Not everybody shares my delight in pickles, at least the kind you put on sandwiches, but I pile them on, when I can. I’m not much for lettuce there, by the way – I prefer that as a separate salad.
I like the crunch and acidity the pickles add, or even the sweetness, depending on the variety.
My eyes were opened to this reality the year we went largely vegan when we practiced the Eastern Orthodox feasting for Advent. The hardest part for me was finding snack food. (Well, that plus a satisfactory creamer substitute for my coffee and something in place of cheese and … the list goes on.) Fortunately, my wife makes a great humus, and the wraps can be filling, though bland over repetition. And that’s when the pickles took center stage. A row of the green orbs in the torpedo was truly heavenly.
Not that I stop there. When we’re out to eat, the rest of the family puts their kosher pickles on my plate. Not that I’ll argue.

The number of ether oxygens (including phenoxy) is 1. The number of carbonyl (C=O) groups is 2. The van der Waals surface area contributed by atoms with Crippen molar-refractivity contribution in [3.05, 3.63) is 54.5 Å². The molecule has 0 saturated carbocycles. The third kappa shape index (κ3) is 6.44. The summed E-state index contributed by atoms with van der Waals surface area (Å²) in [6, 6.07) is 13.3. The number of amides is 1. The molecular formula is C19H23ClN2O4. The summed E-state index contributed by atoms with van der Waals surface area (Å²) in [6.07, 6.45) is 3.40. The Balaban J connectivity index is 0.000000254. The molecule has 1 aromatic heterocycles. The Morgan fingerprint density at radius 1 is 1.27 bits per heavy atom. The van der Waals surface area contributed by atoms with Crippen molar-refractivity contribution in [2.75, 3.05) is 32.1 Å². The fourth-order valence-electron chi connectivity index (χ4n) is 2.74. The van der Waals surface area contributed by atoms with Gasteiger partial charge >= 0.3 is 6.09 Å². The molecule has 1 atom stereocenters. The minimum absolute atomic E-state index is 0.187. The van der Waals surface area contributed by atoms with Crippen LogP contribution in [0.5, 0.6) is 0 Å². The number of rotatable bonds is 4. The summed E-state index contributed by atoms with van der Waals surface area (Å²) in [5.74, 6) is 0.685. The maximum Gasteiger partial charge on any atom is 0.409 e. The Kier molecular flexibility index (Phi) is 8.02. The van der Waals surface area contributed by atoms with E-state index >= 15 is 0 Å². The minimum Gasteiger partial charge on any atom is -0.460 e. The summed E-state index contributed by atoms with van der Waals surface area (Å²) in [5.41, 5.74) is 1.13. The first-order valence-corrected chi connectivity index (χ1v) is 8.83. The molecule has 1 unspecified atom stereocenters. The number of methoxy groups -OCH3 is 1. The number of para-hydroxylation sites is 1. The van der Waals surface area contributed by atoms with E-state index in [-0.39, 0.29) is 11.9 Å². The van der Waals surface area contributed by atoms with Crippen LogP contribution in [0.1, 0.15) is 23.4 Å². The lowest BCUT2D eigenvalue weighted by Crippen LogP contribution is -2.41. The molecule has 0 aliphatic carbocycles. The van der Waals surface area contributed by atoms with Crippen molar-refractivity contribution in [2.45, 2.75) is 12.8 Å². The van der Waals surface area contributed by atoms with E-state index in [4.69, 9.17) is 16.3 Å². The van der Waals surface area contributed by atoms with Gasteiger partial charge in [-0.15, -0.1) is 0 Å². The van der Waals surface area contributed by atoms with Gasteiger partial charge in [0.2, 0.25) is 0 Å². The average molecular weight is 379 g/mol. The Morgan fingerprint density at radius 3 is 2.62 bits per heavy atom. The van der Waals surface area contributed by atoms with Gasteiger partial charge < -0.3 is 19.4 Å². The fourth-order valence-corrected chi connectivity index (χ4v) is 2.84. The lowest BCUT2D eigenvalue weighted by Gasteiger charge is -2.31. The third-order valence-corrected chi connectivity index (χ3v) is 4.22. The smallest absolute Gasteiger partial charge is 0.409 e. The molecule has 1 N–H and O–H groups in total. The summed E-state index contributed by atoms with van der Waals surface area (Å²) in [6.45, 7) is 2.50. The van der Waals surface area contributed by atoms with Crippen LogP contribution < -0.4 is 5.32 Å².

And then there are the summer pickles, meant to be consumed shortly after the cucumbers taken from the garden and put into canning jars. Sometimes it’s a challenge to keep up with the harvest. As if I’m complaining.
Only in the past few years have I begun to appreciate other kinds of pickles – beets, green beans, and eggs, for instance – dishes that used to appear on family dinners at Grandma and Grandpa’s. Especially on big events like Thanksgiving and Easter. Just how far back in our heritage does that go through generations of farmers?
Anybody else love that pickled ginger they serve with sushi?